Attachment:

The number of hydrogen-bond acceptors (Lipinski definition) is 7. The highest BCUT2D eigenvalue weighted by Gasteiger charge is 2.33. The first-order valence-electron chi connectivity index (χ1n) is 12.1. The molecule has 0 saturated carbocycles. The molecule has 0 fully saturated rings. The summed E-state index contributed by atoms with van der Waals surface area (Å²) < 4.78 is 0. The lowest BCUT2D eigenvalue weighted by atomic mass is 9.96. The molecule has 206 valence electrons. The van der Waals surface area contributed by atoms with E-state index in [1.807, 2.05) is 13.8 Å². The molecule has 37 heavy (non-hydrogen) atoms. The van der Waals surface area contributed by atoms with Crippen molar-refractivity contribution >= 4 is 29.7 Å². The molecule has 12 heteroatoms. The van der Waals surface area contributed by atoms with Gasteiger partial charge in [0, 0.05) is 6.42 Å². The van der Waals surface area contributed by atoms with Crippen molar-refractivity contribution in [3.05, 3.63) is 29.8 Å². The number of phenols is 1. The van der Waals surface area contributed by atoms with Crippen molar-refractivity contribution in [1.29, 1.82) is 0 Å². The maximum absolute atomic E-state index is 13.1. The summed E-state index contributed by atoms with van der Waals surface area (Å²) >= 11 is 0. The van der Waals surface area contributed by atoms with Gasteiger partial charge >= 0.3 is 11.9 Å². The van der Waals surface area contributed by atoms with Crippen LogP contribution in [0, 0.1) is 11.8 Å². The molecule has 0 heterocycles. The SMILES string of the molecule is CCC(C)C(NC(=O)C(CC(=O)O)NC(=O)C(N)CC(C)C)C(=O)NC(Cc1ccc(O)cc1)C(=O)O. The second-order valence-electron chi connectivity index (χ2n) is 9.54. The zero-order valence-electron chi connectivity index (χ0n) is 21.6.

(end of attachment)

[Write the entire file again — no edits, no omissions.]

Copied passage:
The number of hydrogen-bond acceptors (Lipinski definition) is 7. The highest BCUT2D eigenvalue weighted by Gasteiger charge is 2.33. The first-order valence-electron chi connectivity index (χ1n) is 12.1. The molecule has 0 saturated carbocycles. The molecule has 0 fully saturated rings. The summed E-state index contributed by atoms with van der Waals surface area (Å²) < 4.78 is 0. The lowest BCUT2D eigenvalue weighted by atomic mass is 9.96. The molecule has 206 valence electrons. The van der Waals surface area contributed by atoms with E-state index in [1.807, 2.05) is 13.8 Å². The molecule has 37 heavy (non-hydrogen) atoms. The van der Waals surface area contributed by atoms with Crippen molar-refractivity contribution >= 4 is 29.7 Å². The molecule has 12 heteroatoms. The van der Waals surface area contributed by atoms with Gasteiger partial charge in [0, 0.05) is 6.42 Å². The van der Waals surface area contributed by atoms with Crippen molar-refractivity contribution in [3.05, 3.63) is 29.8 Å². The number of phenols is 1. The van der Waals surface area contributed by atoms with Crippen molar-refractivity contribution in [1.29, 1.82) is 0 Å². The maximum absolute atomic E-state index is 13.1. The summed E-state index contributed by atoms with van der Waals surface area (Å²) >= 11 is 0. The van der Waals surface area contributed by atoms with Gasteiger partial charge >= 0.3 is 11.9 Å². The van der Waals surface area contributed by atoms with Crippen LogP contribution in [0, 0.1) is 11.8 Å². The molecule has 0 heterocycles. The SMILES string of the molecule is CCC(C)C(NC(=O)C(CC(=O)O)NC(=O)C(N)CC(C)C)C(=O)NC(Cc1ccc(O)cc1)C(=O)O. The second-order valence-electron chi connectivity index (χ2n) is 9.54. The zero-order valence-electron chi connectivity index (χ0n) is 21.6.